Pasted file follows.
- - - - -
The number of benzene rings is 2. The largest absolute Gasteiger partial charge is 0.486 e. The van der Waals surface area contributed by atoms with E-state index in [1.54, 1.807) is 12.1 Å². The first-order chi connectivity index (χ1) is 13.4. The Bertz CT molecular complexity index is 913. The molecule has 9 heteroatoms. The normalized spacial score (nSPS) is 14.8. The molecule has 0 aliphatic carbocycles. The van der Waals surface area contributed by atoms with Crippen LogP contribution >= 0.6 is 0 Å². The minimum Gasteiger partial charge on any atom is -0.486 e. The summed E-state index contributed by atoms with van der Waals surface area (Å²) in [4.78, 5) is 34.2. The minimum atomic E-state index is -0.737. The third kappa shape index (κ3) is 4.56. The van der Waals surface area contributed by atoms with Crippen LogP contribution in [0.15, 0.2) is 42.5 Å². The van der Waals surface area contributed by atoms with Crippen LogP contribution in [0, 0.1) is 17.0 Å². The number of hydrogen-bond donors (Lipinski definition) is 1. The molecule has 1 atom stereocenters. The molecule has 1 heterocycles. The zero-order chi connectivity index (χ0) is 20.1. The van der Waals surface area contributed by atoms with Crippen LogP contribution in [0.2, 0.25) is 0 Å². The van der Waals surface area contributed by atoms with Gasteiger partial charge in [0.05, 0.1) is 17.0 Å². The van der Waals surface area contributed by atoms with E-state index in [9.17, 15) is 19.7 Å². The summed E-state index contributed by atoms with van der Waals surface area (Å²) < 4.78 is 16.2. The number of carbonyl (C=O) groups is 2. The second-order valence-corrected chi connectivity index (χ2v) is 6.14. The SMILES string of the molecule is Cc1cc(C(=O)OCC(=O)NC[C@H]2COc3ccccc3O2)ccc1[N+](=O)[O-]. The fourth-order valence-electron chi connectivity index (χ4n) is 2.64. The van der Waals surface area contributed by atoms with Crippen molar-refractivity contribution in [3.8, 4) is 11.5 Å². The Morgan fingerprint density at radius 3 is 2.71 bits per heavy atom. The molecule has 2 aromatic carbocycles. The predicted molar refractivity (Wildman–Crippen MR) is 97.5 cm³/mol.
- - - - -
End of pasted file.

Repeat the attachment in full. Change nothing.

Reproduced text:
The number of benzene rings is 2. The largest absolute Gasteiger partial charge is 0.486 e. The van der Waals surface area contributed by atoms with E-state index in [1.54, 1.807) is 12.1 Å². The first-order chi connectivity index (χ1) is 13.4. The Bertz CT molecular complexity index is 913. The molecule has 9 heteroatoms. The normalized spacial score (nSPS) is 14.8. The molecule has 0 aliphatic carbocycles. The van der Waals surface area contributed by atoms with Crippen LogP contribution >= 0.6 is 0 Å². The minimum Gasteiger partial charge on any atom is -0.486 e. The summed E-state index contributed by atoms with van der Waals surface area (Å²) in [4.78, 5) is 34.2. The minimum atomic E-state index is -0.737. The third kappa shape index (κ3) is 4.56. The van der Waals surface area contributed by atoms with Crippen LogP contribution in [0.15, 0.2) is 42.5 Å². The van der Waals surface area contributed by atoms with Crippen LogP contribution in [0, 0.1) is 17.0 Å². The number of hydrogen-bond donors (Lipinski definition) is 1. The molecule has 1 atom stereocenters. The molecule has 1 heterocycles. The zero-order chi connectivity index (χ0) is 20.1. The van der Waals surface area contributed by atoms with Crippen LogP contribution in [0.2, 0.25) is 0 Å². The van der Waals surface area contributed by atoms with Gasteiger partial charge in [0.05, 0.1) is 17.0 Å². The van der Waals surface area contributed by atoms with E-state index in [9.17, 15) is 19.7 Å². The summed E-state index contributed by atoms with van der Waals surface area (Å²) < 4.78 is 16.2. The number of carbonyl (C=O) groups is 2. The second-order valence-corrected chi connectivity index (χ2v) is 6.14. The SMILES string of the molecule is Cc1cc(C(=O)OCC(=O)NC[C@H]2COc3ccccc3O2)ccc1[N+](=O)[O-]. The fourth-order valence-electron chi connectivity index (χ4n) is 2.64. The van der Waals surface area contributed by atoms with Crippen molar-refractivity contribution in [3.8, 4) is 11.5 Å². The Morgan fingerprint density at radius 3 is 2.71 bits per heavy atom. The molecule has 2 aromatic carbocycles. The predicted molar refractivity (Wildman–Crippen MR) is 97.5 cm³/mol.